Harvard Killing Ends in Suicide

WASHINGTON -- A Harvard pre-med student fatally stabbed her roommate, injured another woman and then killed herself in a mystifying early-morning rampage Sunday.

After stabbing the two women, Sinedu Tadesse barricaded herself in the bathroom the students shared at Harvard's Dunster House residence hall and hanged herself. Attempts at the scene to resuscitate the 20-year-old junior from Addis Ababa, Ethiopia, were unsuccessful, and she was declared dead at Cambridge Hospital, local authorities said.

Tadesse's roommate, junior Trang Phuong Ho, 20, of Medford, Massachusetts, died at the dormitory of multiple stab wounds. The other victim was Thao Nguyen, 26, of Lowell, Massachusetts, a friend of Ho's who had stayed overnight in the room, said Martin Murphy, first assistant district attorney of Middlesex County, at a news conference outside of the dormitory.

Murphy said investigators knew of no motive for the attack. He said Tadesse assaulted Ho after Tadesse's alarm clock rang around 8 a.m. Ho was still in bed at the time, Murphy said, and Nguyen was injured while trying to protect Ho. Nguyen was treated at a hospital and released.

Nguyen, bleeding heavily from the hand and wrist, ran screaming from the second-floor room into the courtyard.

"I woke up at 8:30 to hear a girl out in Dunster Courtyard shrieking, 'Someone's killed my friend! Someone's killed my friend!'" said Harvard junior Timothy Cullen, quoted in a special edition of the Harvard published Sunday afternoon. "It went on for three or four minutes.''

Last week, the Crimson received an envelope, note and wallet-size photo of Tadesse. The note stated: "Keep this picture. There will soon be a very juicy story involving the person in this picture.'' Crimson editors discarded the items, but police recovered them late Sunday after a search through the newspaper's trash.

Police and the officials in Middlesex district attorney's office, which has taken charge of the investigation, said they were trying to reconstruct the events of Saturday night and investigating whether drugs or alcohol were involved in the incident. Nguyen told police that Tadesse and Ho had not fought during her stay, Murphy said.

Karel Liem, an ichthyology professor and housemaster at Dunster, said both women were in good standing academically. Other dorm residents said they did not know of any history of enmity between the two, who lived together last year and chose to be roommates again.

"They were the quietest people in the house. They never gave anyone a bit of trouble,'' said one student at the dorm who asked that his name not be used.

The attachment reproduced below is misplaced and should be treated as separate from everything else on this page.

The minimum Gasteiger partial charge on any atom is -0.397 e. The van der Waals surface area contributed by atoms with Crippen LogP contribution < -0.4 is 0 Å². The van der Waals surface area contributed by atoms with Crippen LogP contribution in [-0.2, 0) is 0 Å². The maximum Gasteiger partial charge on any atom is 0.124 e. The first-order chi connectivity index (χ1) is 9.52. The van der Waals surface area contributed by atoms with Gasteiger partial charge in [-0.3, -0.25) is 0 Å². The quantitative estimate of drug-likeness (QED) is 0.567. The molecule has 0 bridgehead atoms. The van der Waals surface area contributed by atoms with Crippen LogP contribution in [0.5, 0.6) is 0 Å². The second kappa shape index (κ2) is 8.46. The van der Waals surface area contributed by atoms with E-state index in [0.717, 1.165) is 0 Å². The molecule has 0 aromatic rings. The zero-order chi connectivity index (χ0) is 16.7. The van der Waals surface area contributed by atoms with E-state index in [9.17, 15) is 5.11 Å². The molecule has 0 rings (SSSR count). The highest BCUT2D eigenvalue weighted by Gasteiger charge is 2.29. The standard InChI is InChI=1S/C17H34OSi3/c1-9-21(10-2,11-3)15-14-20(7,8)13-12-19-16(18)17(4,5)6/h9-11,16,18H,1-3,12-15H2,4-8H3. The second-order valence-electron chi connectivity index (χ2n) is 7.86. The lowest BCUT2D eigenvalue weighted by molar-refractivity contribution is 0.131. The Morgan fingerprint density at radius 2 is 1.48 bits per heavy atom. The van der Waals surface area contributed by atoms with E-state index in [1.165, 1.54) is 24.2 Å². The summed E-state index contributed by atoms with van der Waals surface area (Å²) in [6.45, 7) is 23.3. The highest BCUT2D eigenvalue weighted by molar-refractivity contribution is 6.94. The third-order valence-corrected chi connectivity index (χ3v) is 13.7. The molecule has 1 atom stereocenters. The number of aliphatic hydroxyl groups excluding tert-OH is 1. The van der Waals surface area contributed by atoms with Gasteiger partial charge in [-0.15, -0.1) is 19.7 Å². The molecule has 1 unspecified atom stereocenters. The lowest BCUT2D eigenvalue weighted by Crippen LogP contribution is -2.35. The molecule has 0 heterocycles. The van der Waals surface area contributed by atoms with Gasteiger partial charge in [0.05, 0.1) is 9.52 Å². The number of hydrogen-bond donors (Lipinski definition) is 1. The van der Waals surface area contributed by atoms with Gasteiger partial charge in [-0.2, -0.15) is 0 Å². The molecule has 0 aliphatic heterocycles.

Dunster House is one of Harvard's most picturesque buildings, a Georgian brick hall with a leafy courtyard that often figures prominently in photos and films depicting the school. It is the campus home for some 350 undergraduates. In recent years it has gained a reputation as a center for "crunchies'' -- campus slang for students with an environmentalist, neo-hippie bent.

Final exams had just ended at Harvard, and this was move-out weekend, when freshmen, sophomores and juniors vacate the residence halls so alumni can move back in for next month's reunions.

Dunster House residents and parents who had come to Cambridge to help their children pack their things, were confronted with a gruesome juxtaposition of Ivy League elegance and police lines and blood.

Student-on-student homicides, rare at any college, are almost unheard of at Harvard. Students researching such incidents Sunday could find no mention of any in the last five years, and Harvard police chief Paul Johnson, who has been with the university for 12 years, said, "I can't be exact, but I believe the last murder of a Harvard student by another Harvard student occurred about 15 years ago.''

Student deaths by other means, however, broke Dunster's calm twice this spring.

In mid-April, a 1994 Harvard graduate who retained close ties to Dunster House residents killed herself at a nearby shooting range. Just two days later, a Dunster House sophomore committed suicide in his room.

At the scene, Harvard President Neil Rudenstine told the Crimson that the incident was "devastating" and refused further comment.